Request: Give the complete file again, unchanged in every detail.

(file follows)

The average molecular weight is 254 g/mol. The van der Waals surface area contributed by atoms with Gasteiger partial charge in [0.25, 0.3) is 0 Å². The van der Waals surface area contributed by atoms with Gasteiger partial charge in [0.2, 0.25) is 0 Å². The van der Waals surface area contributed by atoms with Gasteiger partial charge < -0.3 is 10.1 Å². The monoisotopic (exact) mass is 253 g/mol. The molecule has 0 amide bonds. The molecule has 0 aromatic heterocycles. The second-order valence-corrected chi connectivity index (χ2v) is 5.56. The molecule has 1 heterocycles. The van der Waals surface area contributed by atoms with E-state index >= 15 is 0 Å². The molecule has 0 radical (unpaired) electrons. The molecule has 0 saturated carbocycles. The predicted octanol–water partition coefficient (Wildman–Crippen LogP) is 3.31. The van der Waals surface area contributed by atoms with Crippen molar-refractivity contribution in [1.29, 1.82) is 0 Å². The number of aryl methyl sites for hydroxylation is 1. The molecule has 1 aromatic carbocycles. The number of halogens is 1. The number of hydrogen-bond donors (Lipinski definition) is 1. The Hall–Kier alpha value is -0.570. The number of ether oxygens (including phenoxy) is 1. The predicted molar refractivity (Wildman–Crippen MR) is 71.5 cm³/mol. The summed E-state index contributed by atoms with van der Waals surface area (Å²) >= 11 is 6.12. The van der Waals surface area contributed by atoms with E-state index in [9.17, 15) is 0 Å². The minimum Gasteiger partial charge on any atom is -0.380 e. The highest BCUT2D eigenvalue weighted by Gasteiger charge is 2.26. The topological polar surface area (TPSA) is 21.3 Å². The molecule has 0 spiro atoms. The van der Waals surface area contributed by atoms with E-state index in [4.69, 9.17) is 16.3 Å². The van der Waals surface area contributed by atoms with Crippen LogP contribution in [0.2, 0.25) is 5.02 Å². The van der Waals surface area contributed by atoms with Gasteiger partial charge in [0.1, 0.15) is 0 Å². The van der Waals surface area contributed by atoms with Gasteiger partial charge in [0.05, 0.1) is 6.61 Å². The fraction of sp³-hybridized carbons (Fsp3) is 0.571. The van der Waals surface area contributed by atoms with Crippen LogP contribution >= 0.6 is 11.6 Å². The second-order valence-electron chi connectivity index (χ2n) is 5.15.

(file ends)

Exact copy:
The average molecular weight is 254 g/mol. The van der Waals surface area contributed by atoms with Gasteiger partial charge in [0.25, 0.3) is 0 Å². The van der Waals surface area contributed by atoms with Gasteiger partial charge in [0.2, 0.25) is 0 Å². The van der Waals surface area contributed by atoms with Gasteiger partial charge < -0.3 is 10.1 Å². The monoisotopic (exact) mass is 253 g/mol. The molecule has 0 amide bonds. The molecule has 0 aromatic heterocycles. The second-order valence-corrected chi connectivity index (χ2v) is 5.56. The molecule has 1 heterocycles. The van der Waals surface area contributed by atoms with E-state index >= 15 is 0 Å². The molecule has 0 radical (unpaired) electrons. The molecule has 0 saturated carbocycles. The predicted octanol–water partition coefficient (Wildman–Crippen LogP) is 3.31. The van der Waals surface area contributed by atoms with Crippen molar-refractivity contribution in [1.29, 1.82) is 0 Å². The number of aryl methyl sites for hydroxylation is 1. The molecule has 1 aromatic carbocycles. The number of halogens is 1. The number of hydrogen-bond donors (Lipinski definition) is 1. The Hall–Kier alpha value is -0.570. The number of ether oxygens (including phenoxy) is 1. The predicted molar refractivity (Wildman–Crippen MR) is 71.5 cm³/mol. The summed E-state index contributed by atoms with van der Waals surface area (Å²) >= 11 is 6.12. The van der Waals surface area contributed by atoms with E-state index in [9.17, 15) is 0 Å². The minimum Gasteiger partial charge on any atom is -0.380 e. The highest BCUT2D eigenvalue weighted by Gasteiger charge is 2.26. The topological polar surface area (TPSA) is 21.3 Å². The molecule has 0 spiro atoms. The van der Waals surface area contributed by atoms with E-state index in [4.69, 9.17) is 16.3 Å². The van der Waals surface area contributed by atoms with Crippen LogP contribution in [0.2, 0.25) is 5.02 Å². The van der Waals surface area contributed by atoms with Gasteiger partial charge in [0.1, 0.15) is 0 Å². The van der Waals surface area contributed by atoms with Gasteiger partial charge in [0.05, 0.1) is 6.61 Å². The fraction of sp³-hybridized carbons (Fsp3) is 0.571. The van der Waals surface area contributed by atoms with Crippen LogP contribution >= 0.6 is 11.6 Å². The second-order valence-electron chi connectivity index (χ2n) is 5.15.